In order to align our values with God’s, we must call injustice what it is: evil. We must stop talking about ‘unfortunate injustices’ in our world and start praying, start imagining how situations and systems can be redeemed by the power of God. Lament pushes us toward action, because it draws us into the heart of God, who cannot see injustice and remain unmoved by compassion. As our heartbeats become attuned to God’s, that same compassion will begin to flow through us.
Becoming Agents of Justice: Participating With and Listening to the Heart of God
And here is where we sometimes get stuck: the compassion is there, the desire to act is present, but the reality of what it means to pursue justice can stop us in our tracks. Once again, justice is incredibly complex, it can be risky, and it’s not a quick fix.
→ How do we join our compassion and our desire to act with the messy reality of injustice in our world? How do we maintain optimism and hope when we begin to feel very small against the giant backdrop of all that is wrong in our world?
“Let justice roll down like waters, and righteousness like an ever-flowing stream.” This is no man-made faucet which we can turn on and off, some human invention out of which we occasionally pour a glass of cold water for the thirsty. It is a mighty river, constantly flowing and refreshing and drenching, and it’s bigger than any one of us or our deeds. Justice is God’s work, and we are called to be participants, co-redeemers. The good news here is that justice is what God is doing in the world. Establishing justice is not about you and me, striving and struggling to constantly be doing more. It’s about becoming a people who listen to the heart of God, and who respond with compassion and generosity to the things God puts on our hearts:
• Justice is about discovering God’s heart for shalom – the all-encompassing wholeness and peace for all of God’s creation
• It’s about recognizing how we might be hindering that shalom – by our abuse or misuse of our power, privilege, money, possessions or status
• Justice is about considering whether a change in our lifestyles can ease the burdens of others’ lives around the world
• Justice is about seeking reconciliation for wrongs made by ourselves or by others on our behalf – on behalf of the government, on behalf of the church.
• Justice is about going beyond charity to challenge injustice at the core – starting with the question “WHY are things the way they are?”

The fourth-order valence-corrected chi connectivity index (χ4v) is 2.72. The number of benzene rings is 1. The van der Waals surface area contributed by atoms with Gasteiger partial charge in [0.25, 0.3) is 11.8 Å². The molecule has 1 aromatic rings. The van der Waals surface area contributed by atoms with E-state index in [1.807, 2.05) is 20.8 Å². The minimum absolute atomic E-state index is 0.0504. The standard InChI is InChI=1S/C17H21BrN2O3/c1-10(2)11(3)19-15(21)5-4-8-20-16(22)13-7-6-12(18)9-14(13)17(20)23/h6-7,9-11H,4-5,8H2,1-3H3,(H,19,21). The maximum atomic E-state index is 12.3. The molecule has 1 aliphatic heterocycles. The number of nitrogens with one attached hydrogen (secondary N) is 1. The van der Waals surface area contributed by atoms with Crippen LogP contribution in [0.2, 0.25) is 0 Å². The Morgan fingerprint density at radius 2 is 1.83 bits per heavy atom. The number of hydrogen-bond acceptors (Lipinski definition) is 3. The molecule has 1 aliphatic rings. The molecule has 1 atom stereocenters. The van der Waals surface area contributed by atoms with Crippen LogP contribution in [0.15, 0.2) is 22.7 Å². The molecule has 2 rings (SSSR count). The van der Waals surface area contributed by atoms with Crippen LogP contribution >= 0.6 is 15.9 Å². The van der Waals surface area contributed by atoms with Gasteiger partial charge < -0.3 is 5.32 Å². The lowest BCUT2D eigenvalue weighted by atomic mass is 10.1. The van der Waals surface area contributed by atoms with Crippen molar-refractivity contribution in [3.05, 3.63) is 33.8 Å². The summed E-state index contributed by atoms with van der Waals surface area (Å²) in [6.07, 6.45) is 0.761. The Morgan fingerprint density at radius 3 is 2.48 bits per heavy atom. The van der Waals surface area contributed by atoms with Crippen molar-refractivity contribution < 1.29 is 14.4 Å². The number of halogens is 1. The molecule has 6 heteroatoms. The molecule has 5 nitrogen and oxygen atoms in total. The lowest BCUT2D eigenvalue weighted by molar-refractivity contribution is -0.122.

• Justice is about using our power and our privilege, our wallets and our degrees, our voices and our votes to care for those who are powerless and vulnerable, poor and marginalized, voiceless and in need.
As our heartbeats become attuned to God’s, his compassion and generosity will begin to flow through us. Rather than being browbeaten or guilt-tripped into helping others, we’ll catch a vision for just what this kingdom of God is all about. This is what frees you and me to respond in love to God’s invitation for us to join in this kingdom-making, dream-building adventure to which God calls us, saying, Come and See! Imagine with me what this world could be – and will be, when justice flows like a mighty river and righteousness like an ever-flowing stream!
Before I close with a prayer, I’d like to make room for a moment or two of silence, to allow us to listen for the heartbeat of what God is doing in our city and our world. There’s an insert in your bulletin with the six Justice Statements I just mentioned, if you’d like to take a look. Maybe there’s one that stands out, or stirs something in you.
Prayer: For the Courage to Do Justice
open our eyes that we may see the needs of refugees;
open our ears that we may hear people’s cries for justice;
open our hearts that we may assist sojourners near and far.
Show us where love, hope and faith are needed.
Use us as ministers of your healing.
Let us not be afraid
to protect the weak because of the anger of the strong,
or to defend the poor because of the power of the rich.
Sustain us so that in these coming days
we may be able to do some work of peace for you.
We ask these things in your blessed name. Amen
(prayer from: “The Uprooted Ones: Remembering Refugees”)